Enough Food For Everyone IF governments and big companies are honest about their actions that stop people getting enough food.

Many governments and big companies keep secrets. They’d rather we didn’t know that the deals they make help keep the world’s poorest citizens in a cycle of hunger. It’s time for them to be held to account.

We need stronger laws that force governments and corporations to be open and honest in all their actions relating to the food system, and ensure that resources are used to help poor people.

What do we want the UK Government to do about transparency?

  1. The UK Government should use its presidency of the G8 to push for greater transparency in land acquisitions, to ensure that corrupt deals are stopped and that people have the information they need to hold governments and companies to account.

  2. The UK Government should support greater financial transparency from governments of developing countries, so that citizens in these countries can hold their governments to account for the money they spend.

  3. The UK Government should promote greater participation by citizens in budget decision-making in G8 countries, with other nations encouraged to do the same. There should be a global agreement on publishing a full breakdown of all government income and spending in a way that’s understandable and accessible to the public.

  4. The UK Government should improve corporate transparency, so that companies can be held to account by investors and the public for their actions in the food system. Under UK law, companies should be required to report on the full environmental, social and human rights impact of their business. The UK should also push for similar legislation in the EU.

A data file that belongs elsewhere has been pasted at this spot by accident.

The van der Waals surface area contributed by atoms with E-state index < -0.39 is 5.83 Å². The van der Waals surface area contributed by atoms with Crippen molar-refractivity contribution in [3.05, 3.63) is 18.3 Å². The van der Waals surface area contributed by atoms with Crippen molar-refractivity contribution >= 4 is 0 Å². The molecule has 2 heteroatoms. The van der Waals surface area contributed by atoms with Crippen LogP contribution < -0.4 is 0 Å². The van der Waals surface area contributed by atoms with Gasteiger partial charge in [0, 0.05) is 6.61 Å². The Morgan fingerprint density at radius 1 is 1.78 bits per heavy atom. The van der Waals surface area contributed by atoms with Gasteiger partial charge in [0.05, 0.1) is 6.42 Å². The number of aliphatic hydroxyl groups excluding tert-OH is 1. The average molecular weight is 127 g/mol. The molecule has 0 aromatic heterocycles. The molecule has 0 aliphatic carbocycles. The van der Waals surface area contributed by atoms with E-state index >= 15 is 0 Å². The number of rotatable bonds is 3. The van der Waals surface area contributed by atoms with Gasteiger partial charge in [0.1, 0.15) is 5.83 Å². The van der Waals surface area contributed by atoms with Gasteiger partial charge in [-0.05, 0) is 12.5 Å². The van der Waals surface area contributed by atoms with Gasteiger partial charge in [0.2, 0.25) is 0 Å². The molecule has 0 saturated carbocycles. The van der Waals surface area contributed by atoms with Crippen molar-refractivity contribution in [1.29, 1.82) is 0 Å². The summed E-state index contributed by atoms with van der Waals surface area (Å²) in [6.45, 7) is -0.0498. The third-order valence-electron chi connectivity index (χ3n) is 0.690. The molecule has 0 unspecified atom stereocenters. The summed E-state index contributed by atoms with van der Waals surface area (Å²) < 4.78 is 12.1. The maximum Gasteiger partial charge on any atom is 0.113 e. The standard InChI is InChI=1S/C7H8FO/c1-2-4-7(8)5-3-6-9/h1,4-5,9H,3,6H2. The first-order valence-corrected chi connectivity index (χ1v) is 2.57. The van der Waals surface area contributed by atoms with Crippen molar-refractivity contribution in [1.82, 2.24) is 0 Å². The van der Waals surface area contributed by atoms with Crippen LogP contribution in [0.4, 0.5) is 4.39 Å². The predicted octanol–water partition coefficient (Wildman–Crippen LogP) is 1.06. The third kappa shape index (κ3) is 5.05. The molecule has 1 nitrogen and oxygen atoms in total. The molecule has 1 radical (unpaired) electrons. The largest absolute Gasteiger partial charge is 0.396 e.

Enough Food For Everyone IF the UK Government pushes for more transparency.


What did IF achieve on tax and transparency?

  • In the UK: in March, hundreds of IF campaigners lobbied local MPs and thousands wrote letters to George Osborne calling on him to reform UK tax laws in the Budget. These reforms would have helped developing countries recover the taxes they are owed. But the Treasury didn't heed our calls, so there's still much work to do.
  • Later, however, in May, he couldn't ignore our calls to tackle 'the elephant in the room' - our own tax havens, those in overseas territories and crown dependencies. At the Trade, Transparency and Tax summit in June, all UK tax havens committed to sign a convention that would help improve transparency.
  • On the global stage: thousands of you gathered in Belfast and put huge pressure on the G8 to set out great ambition to tackle tax dodging, which they did days later at their summit - unthinkable just a few months ago. But still more work is needed to see this ambition turned into real action that will help poor countries.

The public argument for a crackdown on tax dodging has been won, but the political battle remains. Future G8s and G20s must finish the job.